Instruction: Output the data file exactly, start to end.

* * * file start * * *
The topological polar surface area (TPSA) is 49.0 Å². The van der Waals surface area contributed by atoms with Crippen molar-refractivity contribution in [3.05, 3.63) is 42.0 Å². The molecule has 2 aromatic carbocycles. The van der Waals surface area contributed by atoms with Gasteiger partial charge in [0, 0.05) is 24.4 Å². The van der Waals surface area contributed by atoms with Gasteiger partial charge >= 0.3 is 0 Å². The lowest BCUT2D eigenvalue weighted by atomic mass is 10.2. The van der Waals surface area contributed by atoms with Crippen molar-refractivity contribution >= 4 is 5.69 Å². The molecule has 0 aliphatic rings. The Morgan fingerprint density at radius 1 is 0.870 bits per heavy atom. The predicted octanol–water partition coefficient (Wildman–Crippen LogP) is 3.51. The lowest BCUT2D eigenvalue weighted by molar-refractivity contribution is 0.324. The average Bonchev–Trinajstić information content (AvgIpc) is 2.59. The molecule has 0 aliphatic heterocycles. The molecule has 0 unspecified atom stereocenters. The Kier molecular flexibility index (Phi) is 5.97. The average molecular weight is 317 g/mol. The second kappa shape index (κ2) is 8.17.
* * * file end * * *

The topological polar surface area (TPSA) is 49.0 Å². The van der Waals surface area contributed by atoms with Crippen molar-refractivity contribution in [3.05, 3.63) is 42.0 Å². The molecule has 2 aromatic carbocycles. The van der Waals surface area contributed by atoms with Gasteiger partial charge in [0, 0.05) is 24.4 Å². The van der Waals surface area contributed by atoms with Gasteiger partial charge >= 0.3 is 0 Å². The lowest BCUT2D eigenvalue weighted by atomic mass is 10.2. The van der Waals surface area contributed by atoms with Crippen molar-refractivity contribution >= 4 is 5.69 Å². The molecule has 0 aliphatic rings. The Morgan fingerprint density at radius 1 is 0.870 bits per heavy atom. The predicted octanol–water partition coefficient (Wildman–Crippen LogP) is 3.51. The lowest BCUT2D eigenvalue weighted by molar-refractivity contribution is 0.324. The average Bonchev–Trinajstić information content (AvgIpc) is 2.59. The molecule has 0 aliphatic heterocycles. The molecule has 0 unspecified atom stereocenters. The Kier molecular flexibility index (Phi) is 5.97. The average molecular weight is 317 g/mol. The second kappa shape index (κ2) is 8.17.